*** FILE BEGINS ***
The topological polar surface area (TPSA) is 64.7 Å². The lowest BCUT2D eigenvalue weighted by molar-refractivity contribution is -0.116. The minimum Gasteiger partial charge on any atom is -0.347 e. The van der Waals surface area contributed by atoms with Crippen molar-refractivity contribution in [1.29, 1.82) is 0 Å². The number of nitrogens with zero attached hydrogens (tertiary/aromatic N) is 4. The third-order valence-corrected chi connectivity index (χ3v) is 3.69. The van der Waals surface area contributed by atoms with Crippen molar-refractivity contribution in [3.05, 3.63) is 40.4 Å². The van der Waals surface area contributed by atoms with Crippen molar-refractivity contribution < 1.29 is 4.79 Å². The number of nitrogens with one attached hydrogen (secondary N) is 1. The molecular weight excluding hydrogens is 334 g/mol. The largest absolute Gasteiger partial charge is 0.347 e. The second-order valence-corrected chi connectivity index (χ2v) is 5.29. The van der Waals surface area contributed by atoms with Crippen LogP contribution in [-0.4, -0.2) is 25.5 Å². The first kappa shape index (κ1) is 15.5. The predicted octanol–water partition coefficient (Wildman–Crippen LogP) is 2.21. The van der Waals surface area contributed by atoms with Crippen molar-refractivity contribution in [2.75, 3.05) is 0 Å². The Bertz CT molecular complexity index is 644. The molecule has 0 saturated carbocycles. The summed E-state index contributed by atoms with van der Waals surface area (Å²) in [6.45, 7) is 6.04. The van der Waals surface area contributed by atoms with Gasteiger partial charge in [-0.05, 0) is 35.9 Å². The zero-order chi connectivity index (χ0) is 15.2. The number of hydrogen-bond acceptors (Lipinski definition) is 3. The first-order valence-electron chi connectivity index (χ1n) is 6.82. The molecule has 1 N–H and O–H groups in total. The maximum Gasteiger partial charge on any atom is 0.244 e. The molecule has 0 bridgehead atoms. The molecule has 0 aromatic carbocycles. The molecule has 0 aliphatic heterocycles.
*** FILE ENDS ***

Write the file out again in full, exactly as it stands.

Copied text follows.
The topological polar surface area (TPSA) is 64.7 Å². The lowest BCUT2D eigenvalue weighted by molar-refractivity contribution is -0.116. The minimum Gasteiger partial charge on any atom is -0.347 e. The van der Waals surface area contributed by atoms with Crippen molar-refractivity contribution in [1.29, 1.82) is 0 Å². The number of nitrogens with zero attached hydrogens (tertiary/aromatic N) is 4. The third-order valence-corrected chi connectivity index (χ3v) is 3.69. The van der Waals surface area contributed by atoms with Crippen molar-refractivity contribution in [3.05, 3.63) is 40.4 Å². The van der Waals surface area contributed by atoms with Crippen molar-refractivity contribution < 1.29 is 4.79 Å². The number of nitrogens with one attached hydrogen (secondary N) is 1. The molecular weight excluding hydrogens is 334 g/mol. The largest absolute Gasteiger partial charge is 0.347 e. The second-order valence-corrected chi connectivity index (χ2v) is 5.29. The van der Waals surface area contributed by atoms with Crippen LogP contribution in [-0.4, -0.2) is 25.5 Å². The first kappa shape index (κ1) is 15.5. The predicted octanol–water partition coefficient (Wildman–Crippen LogP) is 2.21. The van der Waals surface area contributed by atoms with Crippen molar-refractivity contribution in [2.75, 3.05) is 0 Å². The Bertz CT molecular complexity index is 644. The molecule has 0 saturated carbocycles. The summed E-state index contributed by atoms with van der Waals surface area (Å²) in [6.45, 7) is 6.04. The van der Waals surface area contributed by atoms with Gasteiger partial charge in [-0.05, 0) is 35.9 Å². The zero-order chi connectivity index (χ0) is 15.2. The number of hydrogen-bond acceptors (Lipinski definition) is 3. The first-order valence-electron chi connectivity index (χ1n) is 6.82. The molecule has 1 N–H and O–H groups in total. The maximum Gasteiger partial charge on any atom is 0.244 e. The molecule has 0 bridgehead atoms. The molecule has 0 aromatic carbocycles. The molecule has 0 aliphatic heterocycles.